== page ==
Lent 4: 26 March John 9:1-41
It is a refreshing reminder to hear again Jesus’ rejection of a necessary causal link between disability and sin. While it is clearly outrageous to think otherwise, it often appears to inform attitudes and has been given broad application. So we will hear that people for whom life does not go well are at fault, whether that is about a disability, unemployment or sickness. Its corollary usually holds such an attitude in place: people who prosper are blessed; people blessed are good people. Other people are bad people! Biblical texts can be cited to support the claim.
In the drama which John unfolds here for his congregations the rime and reason for the disability was a matter of promoting the importance of Jesus. Whether the historical Jesus would have seen the needy as opportunities for promotion is doubtful. We need not have an explanation of others’ ills in terms of God’s benefit. God more likely weeps at others’ ills than sees an opportunity for enhancing reputation. But then as now people found many ways of detracting from the dignity of others.
Coming through the narrative is the strength of its source which doubtless portrayed the deed as an act of Christ’s compassion. John’s story lifts our eyes to a wider perspective. Jesus is not just a healer, but light for the world’s darkness, which was another language for saying: God so loved the world! The response of Jesus in 9:4-5 also reminds the hearers that even Jesus would fail. That, too, would not mean he is bad!
Perhaps the old tradition John used contained the details about how the healing took place. It is not unlike techniques used by others in the ancient world (see also Mark 8:23). John cannot help lifting our attention again to the symbolic level when he translates Siloam. The scene which follows in 9:8-12 playfully repeats the story of the healing and ends with a typically Johannine ambiguity: the healed man does not know where Jesus is. It reminds us of the saying about the wind/spirit in 3:8. Finding Jesus is much more than finding his location.
There are doubtless deliberate echoes of the healing in John 5, also linked to a pool, when John 9 tells us that a deed of healing by a Jerusalem pool took place on a the sabbath and that this upset the Pharisees. The to-ing and fro-ing of the drama in 9:13-17 and 9:18-23 expose the Pharisees as obsessive about their laws. 9:22 mentions the parents’ fear that becoming off side with the Pharisees could lead to expulsion from the synagogue - probably a real experience for many in John’s congregations.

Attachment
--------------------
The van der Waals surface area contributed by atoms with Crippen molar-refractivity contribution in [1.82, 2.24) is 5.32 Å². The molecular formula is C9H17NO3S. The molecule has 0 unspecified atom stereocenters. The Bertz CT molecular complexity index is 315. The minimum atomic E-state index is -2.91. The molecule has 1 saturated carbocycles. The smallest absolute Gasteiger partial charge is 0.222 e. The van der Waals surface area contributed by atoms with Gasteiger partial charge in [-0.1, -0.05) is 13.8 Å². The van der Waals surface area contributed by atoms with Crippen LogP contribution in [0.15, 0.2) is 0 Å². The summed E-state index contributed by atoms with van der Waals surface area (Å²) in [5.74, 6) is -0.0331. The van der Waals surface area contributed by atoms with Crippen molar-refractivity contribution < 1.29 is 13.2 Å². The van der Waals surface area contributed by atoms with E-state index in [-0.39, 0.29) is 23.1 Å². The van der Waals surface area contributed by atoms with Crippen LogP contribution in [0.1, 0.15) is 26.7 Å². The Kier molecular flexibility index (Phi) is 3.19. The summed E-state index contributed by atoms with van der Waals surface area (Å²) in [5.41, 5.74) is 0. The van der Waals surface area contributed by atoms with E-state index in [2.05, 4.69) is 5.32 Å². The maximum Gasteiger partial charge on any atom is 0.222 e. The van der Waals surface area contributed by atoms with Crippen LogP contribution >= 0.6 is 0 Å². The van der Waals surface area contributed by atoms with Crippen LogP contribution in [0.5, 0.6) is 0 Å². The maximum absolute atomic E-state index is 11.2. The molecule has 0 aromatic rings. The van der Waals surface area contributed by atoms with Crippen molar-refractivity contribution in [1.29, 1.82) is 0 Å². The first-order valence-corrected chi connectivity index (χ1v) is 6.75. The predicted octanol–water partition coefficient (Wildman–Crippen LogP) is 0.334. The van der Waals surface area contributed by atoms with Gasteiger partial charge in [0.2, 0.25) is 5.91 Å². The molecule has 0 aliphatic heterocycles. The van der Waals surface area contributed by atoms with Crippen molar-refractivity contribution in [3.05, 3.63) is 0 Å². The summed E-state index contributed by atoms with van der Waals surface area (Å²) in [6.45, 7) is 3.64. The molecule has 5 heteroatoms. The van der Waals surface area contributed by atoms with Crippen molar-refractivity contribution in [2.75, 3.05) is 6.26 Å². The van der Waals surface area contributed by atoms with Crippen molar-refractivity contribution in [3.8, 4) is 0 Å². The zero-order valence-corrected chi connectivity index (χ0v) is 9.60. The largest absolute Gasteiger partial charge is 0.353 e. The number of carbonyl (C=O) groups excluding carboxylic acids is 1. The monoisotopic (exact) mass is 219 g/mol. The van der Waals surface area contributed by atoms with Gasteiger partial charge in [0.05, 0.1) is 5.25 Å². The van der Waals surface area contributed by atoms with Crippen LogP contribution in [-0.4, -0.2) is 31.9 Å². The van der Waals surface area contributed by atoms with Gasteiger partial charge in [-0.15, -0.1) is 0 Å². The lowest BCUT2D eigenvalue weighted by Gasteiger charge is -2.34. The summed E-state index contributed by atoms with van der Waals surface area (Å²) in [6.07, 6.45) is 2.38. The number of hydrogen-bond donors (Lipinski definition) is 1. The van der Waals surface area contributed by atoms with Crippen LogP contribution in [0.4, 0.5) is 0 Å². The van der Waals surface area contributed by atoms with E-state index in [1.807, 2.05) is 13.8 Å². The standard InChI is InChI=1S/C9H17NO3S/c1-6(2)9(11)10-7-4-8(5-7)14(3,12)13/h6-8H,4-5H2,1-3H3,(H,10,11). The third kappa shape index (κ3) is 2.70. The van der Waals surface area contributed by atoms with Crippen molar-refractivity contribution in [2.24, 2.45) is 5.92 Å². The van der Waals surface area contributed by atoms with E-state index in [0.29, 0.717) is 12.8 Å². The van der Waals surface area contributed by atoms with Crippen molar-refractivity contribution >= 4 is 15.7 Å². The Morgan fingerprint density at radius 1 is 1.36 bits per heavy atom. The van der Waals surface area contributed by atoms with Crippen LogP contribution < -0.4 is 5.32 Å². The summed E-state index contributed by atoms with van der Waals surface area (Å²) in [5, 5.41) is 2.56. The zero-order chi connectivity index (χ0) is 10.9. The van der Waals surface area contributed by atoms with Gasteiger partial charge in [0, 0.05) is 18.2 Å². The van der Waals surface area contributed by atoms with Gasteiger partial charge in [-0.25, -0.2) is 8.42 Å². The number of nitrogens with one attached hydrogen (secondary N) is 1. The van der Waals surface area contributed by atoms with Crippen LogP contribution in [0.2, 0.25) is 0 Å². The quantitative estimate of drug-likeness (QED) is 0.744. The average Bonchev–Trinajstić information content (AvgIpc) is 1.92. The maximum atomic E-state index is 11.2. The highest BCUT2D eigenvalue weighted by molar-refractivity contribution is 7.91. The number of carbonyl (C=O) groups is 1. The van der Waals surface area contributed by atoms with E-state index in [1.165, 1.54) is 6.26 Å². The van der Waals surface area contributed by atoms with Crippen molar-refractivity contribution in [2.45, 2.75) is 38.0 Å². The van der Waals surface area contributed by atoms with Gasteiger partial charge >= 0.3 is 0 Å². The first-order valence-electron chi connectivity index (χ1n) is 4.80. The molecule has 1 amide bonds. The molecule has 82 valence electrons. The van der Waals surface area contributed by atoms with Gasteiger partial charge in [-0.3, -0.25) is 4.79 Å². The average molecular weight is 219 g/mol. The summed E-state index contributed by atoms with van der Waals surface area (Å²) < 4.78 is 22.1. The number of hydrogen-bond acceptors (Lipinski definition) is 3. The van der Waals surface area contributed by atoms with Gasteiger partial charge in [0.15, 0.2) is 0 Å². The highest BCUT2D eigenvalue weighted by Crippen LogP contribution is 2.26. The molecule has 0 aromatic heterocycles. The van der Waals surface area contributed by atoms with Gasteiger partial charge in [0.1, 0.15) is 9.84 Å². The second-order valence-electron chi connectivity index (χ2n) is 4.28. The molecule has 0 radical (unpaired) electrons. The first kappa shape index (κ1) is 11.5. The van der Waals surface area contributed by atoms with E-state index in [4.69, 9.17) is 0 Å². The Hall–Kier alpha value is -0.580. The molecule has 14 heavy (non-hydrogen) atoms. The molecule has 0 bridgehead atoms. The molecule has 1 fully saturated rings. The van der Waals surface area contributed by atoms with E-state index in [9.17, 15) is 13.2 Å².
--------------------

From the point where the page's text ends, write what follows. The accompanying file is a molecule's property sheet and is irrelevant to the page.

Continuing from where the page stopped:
The drama heightens in 9:24-34 as the Pharisees urge that glory be given to God. It had been Jesus’ intention all along according to 9:3 to glorify God’s works (see also 11:4). The Pharisees profile themselves as righteous and Jesus as a sinner, but in the process further expose their obsession. Hearers of the gospel thus far would know that rather than remaining faithful to Moses and the Law these Pharisees betray it. Its sole function now was to point to Christ’s validity. The former blind man makes simple responses which unmask the critics. For that he is expelled. All it needs is for Jesus to find him and tell him the truth about himself as the Son of Man (9:35-38). The drama is nearly over.
Jesus’ final words are about judgement, which probably explains why he referred to himself as the Son of Man in speaking with the blind man. In a different way Matthew shows the two are closely linked: the Son of Man will be the judge. It is then scarcely subtle when the Pharisees ask: ‘We are not blind are we?’ Answer: a resounding: yes! They are the sinners! The situation has been reversed.
This carefully crafted piece would have reassured John’s hearers who had experienced the pain of being forced out of the synagogue communities. Their claims about Jesus had gone too far. They had in effect set aside the biblical Law or, better, redefined its role as now to function only as a witness to the Messiah. They now attributed to him claims once made of the Law: that he was the (in fact the only, the true) light, life, truth, word and bread.
It is not difficult to see the passage mirroring the experiences of John’s community. Here were Jews in conflict with Jews. Like many passages in John the images, loosed from their Jewish moorings, can sail off to join the armada of anti-Semitism. The Pharisees, like Nicodemus in John 3, are stereotypes. Once we see this, other doors open and we recognise conflicts of our own day - also within Christianity. Wherever rules matter most and people take second place, we have darkness, even if they are divinely warranted in scripture.
Obsession with observance is a characteristic of religion which makes it very dangerous, as many forms of fundamentalism have shown, not least the recent most violent. Such rigidity at the expense of people is not, however, limited to certain widely acknowledged types, but can flourish on both the left wing and the right, among the biblicists and among those serving other ideologies. It is also at home where people read John and the Bible as vehicles for propaganda for their Jesus and their God, to ‘win’, instead of as testimony to divine compassion which puts people first. As the blind man might have said: ‘Well I don’t understand much about all of that, but I know when I see people getting helped and I’ll run with that!’
Epistle: Lent 4: 26 March Ephesians 5:8-14